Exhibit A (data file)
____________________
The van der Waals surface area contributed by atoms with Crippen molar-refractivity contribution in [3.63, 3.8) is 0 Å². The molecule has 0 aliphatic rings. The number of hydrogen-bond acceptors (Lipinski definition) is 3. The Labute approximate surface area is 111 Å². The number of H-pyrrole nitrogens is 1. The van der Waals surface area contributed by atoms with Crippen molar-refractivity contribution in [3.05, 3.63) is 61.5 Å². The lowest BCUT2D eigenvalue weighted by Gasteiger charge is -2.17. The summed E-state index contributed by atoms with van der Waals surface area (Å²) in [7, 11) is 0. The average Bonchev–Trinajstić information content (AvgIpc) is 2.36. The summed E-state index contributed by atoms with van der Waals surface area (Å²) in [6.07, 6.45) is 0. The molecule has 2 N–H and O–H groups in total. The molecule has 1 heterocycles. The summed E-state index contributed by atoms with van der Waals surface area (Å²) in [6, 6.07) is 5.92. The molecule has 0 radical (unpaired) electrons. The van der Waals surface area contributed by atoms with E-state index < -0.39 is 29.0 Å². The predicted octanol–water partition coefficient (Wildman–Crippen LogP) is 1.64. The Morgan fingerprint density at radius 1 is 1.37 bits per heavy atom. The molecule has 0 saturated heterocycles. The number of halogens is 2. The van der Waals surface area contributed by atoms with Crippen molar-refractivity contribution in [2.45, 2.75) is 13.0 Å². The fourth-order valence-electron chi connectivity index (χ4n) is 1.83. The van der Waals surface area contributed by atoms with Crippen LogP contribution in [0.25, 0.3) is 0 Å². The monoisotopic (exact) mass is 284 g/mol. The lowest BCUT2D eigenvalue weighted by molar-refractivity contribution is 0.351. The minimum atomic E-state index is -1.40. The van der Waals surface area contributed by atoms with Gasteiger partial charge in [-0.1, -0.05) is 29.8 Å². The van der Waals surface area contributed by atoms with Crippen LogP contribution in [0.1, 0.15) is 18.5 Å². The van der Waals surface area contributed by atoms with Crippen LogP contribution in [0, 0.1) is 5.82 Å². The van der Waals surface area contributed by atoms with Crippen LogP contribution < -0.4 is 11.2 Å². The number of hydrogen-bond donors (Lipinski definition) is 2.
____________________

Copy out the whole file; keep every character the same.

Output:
The van der Waals surface area contributed by atoms with Crippen molar-refractivity contribution in [3.63, 3.8) is 0 Å². The molecule has 0 aliphatic rings. The number of hydrogen-bond acceptors (Lipinski definition) is 3. The Labute approximate surface area is 111 Å². The number of H-pyrrole nitrogens is 1. The van der Waals surface area contributed by atoms with Crippen molar-refractivity contribution in [3.05, 3.63) is 61.5 Å². The lowest BCUT2D eigenvalue weighted by Gasteiger charge is -2.17. The summed E-state index contributed by atoms with van der Waals surface area (Å²) in [7, 11) is 0. The average Bonchev–Trinajstić information content (AvgIpc) is 2.36. The summed E-state index contributed by atoms with van der Waals surface area (Å²) in [6.07, 6.45) is 0. The molecule has 2 N–H and O–H groups in total. The molecule has 1 heterocycles. The summed E-state index contributed by atoms with van der Waals surface area (Å²) in [6, 6.07) is 5.92. The molecule has 0 radical (unpaired) electrons. The van der Waals surface area contributed by atoms with E-state index < -0.39 is 29.0 Å². The predicted octanol–water partition coefficient (Wildman–Crippen LogP) is 1.64. The Morgan fingerprint density at radius 1 is 1.37 bits per heavy atom. The molecule has 0 saturated heterocycles. The number of halogens is 2. The van der Waals surface area contributed by atoms with Crippen molar-refractivity contribution in [2.45, 2.75) is 13.0 Å². The fourth-order valence-electron chi connectivity index (χ4n) is 1.83. The van der Waals surface area contributed by atoms with Crippen LogP contribution in [0.25, 0.3) is 0 Å². The monoisotopic (exact) mass is 284 g/mol. The lowest BCUT2D eigenvalue weighted by molar-refractivity contribution is 0.351. The minimum atomic E-state index is -1.40. The van der Waals surface area contributed by atoms with Gasteiger partial charge in [-0.1, -0.05) is 29.8 Å². The van der Waals surface area contributed by atoms with Crippen LogP contribution in [0.1, 0.15) is 18.5 Å². The van der Waals surface area contributed by atoms with Crippen LogP contribution in [0, 0.1) is 5.82 Å². The van der Waals surface area contributed by atoms with Crippen LogP contribution < -0.4 is 11.2 Å². The number of hydrogen-bond donors (Lipinski definition) is 2.